The Failure of Mass Transit Operated by Chiang Mai Municipality

Well-managed mass transit and communication systems are very important driving forces for urban development. Not only do they help mobilizing people, goods and services, but good systems are also able to help lessening the magnitude of traffic problems and the costs of traveling for people in big cities.

Chiang Mai City is considered to be the second largest city of Thailand next to Bangkok. With the number of population in the city and its vicinity of around 400,000 people, including visitors, whether they are tourists, businessmen and students who come and stay in the area, good transportation services were expected to sufficiently facilitate their traveling.

Surprisingly, the services of mass transit within and nearby the City, so far have been unsuccessfully operated. This paper is an attempt to investigate the factors both of the server’s side and of the user’s side that have influence upon the operation.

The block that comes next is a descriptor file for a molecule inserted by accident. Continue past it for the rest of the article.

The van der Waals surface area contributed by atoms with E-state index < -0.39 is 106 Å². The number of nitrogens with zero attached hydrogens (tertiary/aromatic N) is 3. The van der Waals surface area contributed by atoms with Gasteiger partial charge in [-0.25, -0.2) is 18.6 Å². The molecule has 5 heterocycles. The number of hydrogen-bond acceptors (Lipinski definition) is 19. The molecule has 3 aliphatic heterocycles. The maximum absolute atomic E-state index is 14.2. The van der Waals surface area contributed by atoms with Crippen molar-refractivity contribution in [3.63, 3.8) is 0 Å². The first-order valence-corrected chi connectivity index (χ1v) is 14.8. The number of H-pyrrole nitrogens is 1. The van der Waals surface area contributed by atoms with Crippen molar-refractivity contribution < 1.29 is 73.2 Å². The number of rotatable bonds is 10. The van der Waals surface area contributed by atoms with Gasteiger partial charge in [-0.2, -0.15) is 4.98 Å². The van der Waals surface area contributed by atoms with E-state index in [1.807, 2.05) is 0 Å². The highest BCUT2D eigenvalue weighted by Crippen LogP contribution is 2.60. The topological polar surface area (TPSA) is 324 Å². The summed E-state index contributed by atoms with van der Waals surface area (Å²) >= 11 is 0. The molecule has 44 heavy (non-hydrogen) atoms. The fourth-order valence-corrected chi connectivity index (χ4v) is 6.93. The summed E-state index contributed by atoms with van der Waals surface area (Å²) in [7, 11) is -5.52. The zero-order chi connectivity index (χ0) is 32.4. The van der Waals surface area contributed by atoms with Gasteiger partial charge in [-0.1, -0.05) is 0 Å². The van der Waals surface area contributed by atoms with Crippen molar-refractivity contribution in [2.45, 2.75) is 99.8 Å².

Needed data were collected through the reviewing of related documents as well as interviewing of the local people. The collected data were then analyzed by means of content analysis. The findings can be summarized as follows. On the server’s side, the Municipality, the factors that induced the failure are:
1) the number of buses in service is still not enough when the number of population in the area is taken into consideration;
2) irregularity of the time schedules;
3) service routes are considered to be inappropriate;
4) a strong competition from locally operated means of transportation. On the user’s side, the induced factors are found to be:
1) behavior of the local people that tend to have less traveling;
2) local people tend to patronage the traditional means of transportation (red four-wheel car);
3) no big businesses in the City.

The suggestions to improve the services of the mass transit in Chiang Mai City are as follows:
1) Municipality should invest more money buying the buses;
2) service schedules must be regulated;
3) improvement of public relation;
4) mass transit should be made more compatible by controlling the other means of transportation.

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